Workplace: Hearing

What? Are others often asking “what” or saying “pardon me, could you repeat that?”

Maybe they are not hearing you. Or maybe it is because they are not listening or attending to what you have to say.  

I ask these questions because of my life experiences around hearing. My father has worn a pair of hearing aids for decades, so I am aware of the journey to hear and the challenges of not hearing. I also recall his upset with us as teenagers because he thought we were banging dishes – when we were not.  In reality, his hearing had changed and created sound distortions that negatively affected him and his relationship to us. Once he began wearing the hearing devices, relationship harmony was restored.

More recently, a friend was with me one day when I heard high-pitched alarms that she wasn’t hearing. I encouraged a hearing check because I knew a hearing impairment could potentially mean losing a specialized license that was really important to her work. Ultimately, she got hearing aids and has kept her licensure.

Recognized audiology research is now reporting that a diminishment or loss of hearing has an effect on our cognitive (brainpower) abilities – a negative effect. In other words, if we began life hearing and now cannot physically hear, our brains begin to atrophy or lose thinking capacity. “Hearing” is important to our lives at work and at home.

Several workplaces over my career provided these opportunities to improve understanding of hearing impairments and hearing capacity.

  • In my 20s, a customer service team supporting the hearing-impaired community needed training. So, I learned a tiny bit of sign language via a community college course in order to gain understanding. I worked with the team to understand the technology used for telephone communications and how our customers would experience interactions with us.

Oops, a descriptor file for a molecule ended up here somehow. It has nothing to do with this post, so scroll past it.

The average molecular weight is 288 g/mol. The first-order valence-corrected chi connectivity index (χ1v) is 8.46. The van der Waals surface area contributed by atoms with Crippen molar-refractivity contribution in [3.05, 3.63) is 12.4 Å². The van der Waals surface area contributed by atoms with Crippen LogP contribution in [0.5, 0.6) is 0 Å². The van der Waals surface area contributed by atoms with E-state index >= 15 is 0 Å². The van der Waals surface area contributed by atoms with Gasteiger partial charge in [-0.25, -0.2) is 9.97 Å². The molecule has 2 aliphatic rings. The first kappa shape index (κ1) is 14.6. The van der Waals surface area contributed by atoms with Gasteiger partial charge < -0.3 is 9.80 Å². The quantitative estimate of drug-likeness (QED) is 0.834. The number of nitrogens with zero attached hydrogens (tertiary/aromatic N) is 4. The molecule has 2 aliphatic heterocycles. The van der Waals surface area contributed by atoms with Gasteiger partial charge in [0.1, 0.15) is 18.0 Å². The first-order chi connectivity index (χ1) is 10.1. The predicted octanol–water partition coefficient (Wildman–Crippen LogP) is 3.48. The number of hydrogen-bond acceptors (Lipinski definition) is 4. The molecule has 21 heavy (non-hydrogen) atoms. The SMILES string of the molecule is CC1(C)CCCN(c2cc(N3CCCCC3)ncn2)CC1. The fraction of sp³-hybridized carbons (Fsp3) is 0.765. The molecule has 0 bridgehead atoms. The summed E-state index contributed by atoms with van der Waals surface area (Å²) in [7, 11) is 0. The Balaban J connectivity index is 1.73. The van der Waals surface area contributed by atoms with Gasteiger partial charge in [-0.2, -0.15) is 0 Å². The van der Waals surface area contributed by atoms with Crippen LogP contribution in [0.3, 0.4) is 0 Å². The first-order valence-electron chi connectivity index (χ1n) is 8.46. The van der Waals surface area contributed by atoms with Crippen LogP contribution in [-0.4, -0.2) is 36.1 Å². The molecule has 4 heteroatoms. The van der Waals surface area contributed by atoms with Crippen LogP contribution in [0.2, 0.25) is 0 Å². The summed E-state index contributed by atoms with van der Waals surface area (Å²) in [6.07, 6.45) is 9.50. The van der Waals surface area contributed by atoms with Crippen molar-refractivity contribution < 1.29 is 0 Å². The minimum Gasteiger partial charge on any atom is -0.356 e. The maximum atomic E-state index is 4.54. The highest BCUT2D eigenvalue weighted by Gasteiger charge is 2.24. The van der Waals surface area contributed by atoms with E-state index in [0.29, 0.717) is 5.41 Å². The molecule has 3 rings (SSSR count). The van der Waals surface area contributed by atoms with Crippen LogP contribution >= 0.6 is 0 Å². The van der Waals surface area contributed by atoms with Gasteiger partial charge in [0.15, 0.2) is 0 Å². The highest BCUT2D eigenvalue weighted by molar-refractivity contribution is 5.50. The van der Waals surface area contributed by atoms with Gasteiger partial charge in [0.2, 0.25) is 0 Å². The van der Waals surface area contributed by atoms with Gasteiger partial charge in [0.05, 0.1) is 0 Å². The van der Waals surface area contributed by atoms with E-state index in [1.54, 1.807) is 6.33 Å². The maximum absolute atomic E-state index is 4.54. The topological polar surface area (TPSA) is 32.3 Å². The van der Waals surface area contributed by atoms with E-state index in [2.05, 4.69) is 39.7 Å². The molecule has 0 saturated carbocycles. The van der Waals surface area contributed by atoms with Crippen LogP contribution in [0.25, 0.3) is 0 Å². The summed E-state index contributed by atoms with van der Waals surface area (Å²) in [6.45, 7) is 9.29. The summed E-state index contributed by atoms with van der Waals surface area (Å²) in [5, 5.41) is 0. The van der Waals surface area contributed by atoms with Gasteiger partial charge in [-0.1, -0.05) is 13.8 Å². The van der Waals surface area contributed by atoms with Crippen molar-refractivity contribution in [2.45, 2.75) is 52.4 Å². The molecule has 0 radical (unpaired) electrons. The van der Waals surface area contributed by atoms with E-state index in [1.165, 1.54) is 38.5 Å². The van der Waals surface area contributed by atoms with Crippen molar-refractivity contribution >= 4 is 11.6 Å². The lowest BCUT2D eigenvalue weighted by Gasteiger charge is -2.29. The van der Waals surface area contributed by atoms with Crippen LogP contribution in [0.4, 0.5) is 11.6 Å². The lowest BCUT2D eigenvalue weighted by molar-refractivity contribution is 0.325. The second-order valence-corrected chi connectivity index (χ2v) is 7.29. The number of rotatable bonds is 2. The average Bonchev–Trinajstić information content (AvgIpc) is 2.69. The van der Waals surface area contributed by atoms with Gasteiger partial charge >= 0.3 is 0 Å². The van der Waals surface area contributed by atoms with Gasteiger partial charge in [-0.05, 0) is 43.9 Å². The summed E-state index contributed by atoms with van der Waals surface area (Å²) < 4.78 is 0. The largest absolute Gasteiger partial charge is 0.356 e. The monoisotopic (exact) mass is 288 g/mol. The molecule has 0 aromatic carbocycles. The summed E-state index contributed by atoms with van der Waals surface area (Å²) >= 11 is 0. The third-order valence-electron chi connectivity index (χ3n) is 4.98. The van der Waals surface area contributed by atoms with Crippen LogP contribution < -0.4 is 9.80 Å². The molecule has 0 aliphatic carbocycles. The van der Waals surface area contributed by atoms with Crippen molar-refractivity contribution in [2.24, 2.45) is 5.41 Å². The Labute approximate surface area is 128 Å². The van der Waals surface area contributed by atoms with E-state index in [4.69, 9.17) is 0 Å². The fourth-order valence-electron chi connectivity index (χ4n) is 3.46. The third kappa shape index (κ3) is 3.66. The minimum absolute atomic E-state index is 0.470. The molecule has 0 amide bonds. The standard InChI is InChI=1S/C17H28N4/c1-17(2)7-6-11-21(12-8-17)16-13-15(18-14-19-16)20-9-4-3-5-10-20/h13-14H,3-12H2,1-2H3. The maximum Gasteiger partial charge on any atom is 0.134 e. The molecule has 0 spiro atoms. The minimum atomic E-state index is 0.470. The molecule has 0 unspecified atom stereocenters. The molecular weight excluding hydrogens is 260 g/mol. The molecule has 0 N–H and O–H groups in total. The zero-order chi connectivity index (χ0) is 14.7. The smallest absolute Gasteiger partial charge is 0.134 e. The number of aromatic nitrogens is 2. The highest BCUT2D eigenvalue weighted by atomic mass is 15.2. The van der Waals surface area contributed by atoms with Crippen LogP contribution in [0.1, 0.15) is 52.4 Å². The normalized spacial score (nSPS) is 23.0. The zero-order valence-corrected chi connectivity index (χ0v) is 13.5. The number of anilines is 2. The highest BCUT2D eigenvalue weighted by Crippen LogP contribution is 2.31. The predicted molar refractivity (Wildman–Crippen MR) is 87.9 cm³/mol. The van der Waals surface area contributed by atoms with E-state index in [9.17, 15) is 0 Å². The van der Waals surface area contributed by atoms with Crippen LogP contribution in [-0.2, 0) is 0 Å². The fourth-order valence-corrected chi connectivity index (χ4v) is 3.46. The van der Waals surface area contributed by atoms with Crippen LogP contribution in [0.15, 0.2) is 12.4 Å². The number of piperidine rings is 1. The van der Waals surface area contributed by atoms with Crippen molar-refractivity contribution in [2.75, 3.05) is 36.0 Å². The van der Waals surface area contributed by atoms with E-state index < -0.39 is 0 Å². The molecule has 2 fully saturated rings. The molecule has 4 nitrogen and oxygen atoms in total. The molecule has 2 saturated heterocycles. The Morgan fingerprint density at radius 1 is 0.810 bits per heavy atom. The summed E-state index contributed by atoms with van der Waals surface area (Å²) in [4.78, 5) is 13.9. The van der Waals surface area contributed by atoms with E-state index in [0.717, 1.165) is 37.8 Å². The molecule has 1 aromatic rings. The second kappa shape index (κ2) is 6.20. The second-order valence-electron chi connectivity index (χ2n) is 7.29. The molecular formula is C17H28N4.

• During the early 2000s, while serving on a variety of government committees, I watched my elders struggle to hear what was being discussed. The inability to hear impaired their ability to understand presentations, to participate in discussions, and to make fully informed decisions. Several members opted to work with the technology team to have their computers set up to provide live-stream feeds to headsets so that they could fully participate.
  • During the 2010s, I’ve facilitated meetings in which an interpreter joined the meeting via a laptop so that hearing-impaired employees could actively participate in the meeting. These technology-supported experiences reminded me of the importance of only ONE person talking at a time so that the interpreter knew what to translate for each employee. Without the interpreters-via-technology, employees would not be able to participate in meetings.

With awareness of the importance of hearing and gaining information from the hearing community, I have had my own hearing checked about every eight years. Benchmarks are important and I wanted information about whether activities and/or heredity might be affecting my own hearing capacity. Recently (2019), I had my hearing tested again. I discovered that I have moved out of a solidly “normal” hearing range in some areas and begun creeping into mild hearing loss. This means that I need to more frequently monitor my own hearing capacity in order to ensure that I am fully hearing what happens around me – my work depends on hearing and speaking.

Have you gotten your hearing tested lately? What did you discover?

Workplace: Managing the moments of our day-to-day business lives takes work. Together, let’s explore what issues and activities affect us every day (or some days) that we go to work. – Jana

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